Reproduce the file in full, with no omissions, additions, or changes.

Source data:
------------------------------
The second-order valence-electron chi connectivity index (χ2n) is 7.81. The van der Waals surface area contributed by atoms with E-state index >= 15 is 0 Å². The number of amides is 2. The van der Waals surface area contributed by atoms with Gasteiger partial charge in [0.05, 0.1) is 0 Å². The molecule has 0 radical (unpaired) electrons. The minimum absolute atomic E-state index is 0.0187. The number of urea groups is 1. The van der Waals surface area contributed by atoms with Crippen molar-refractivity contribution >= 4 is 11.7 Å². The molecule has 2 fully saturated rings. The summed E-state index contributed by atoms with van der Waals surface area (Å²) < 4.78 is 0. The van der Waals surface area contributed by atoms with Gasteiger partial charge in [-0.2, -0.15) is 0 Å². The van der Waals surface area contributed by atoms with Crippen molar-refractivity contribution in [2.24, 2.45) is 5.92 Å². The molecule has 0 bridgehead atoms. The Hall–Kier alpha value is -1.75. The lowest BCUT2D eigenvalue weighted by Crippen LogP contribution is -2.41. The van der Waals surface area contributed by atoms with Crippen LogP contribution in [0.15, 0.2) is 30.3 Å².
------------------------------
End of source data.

The second-order valence-electron chi connectivity index (χ2n) is 7.81. The van der Waals surface area contributed by atoms with E-state index >= 15 is 0 Å². The number of amides is 2. The van der Waals surface area contributed by atoms with Gasteiger partial charge in [0.05, 0.1) is 0 Å². The molecule has 0 radical (unpaired) electrons. The minimum absolute atomic E-state index is 0.0187. The number of urea groups is 1. The van der Waals surface area contributed by atoms with Crippen molar-refractivity contribution >= 4 is 11.7 Å². The molecule has 2 fully saturated rings. The summed E-state index contributed by atoms with van der Waals surface area (Å²) < 4.78 is 0. The van der Waals surface area contributed by atoms with Gasteiger partial charge in [-0.2, -0.15) is 0 Å². The van der Waals surface area contributed by atoms with Crippen molar-refractivity contribution in [2.24, 2.45) is 5.92 Å². The molecule has 0 bridgehead atoms. The Hall–Kier alpha value is -1.75. The lowest BCUT2D eigenvalue weighted by Crippen LogP contribution is -2.41. The van der Waals surface area contributed by atoms with Crippen LogP contribution in [0.15, 0.2) is 30.3 Å².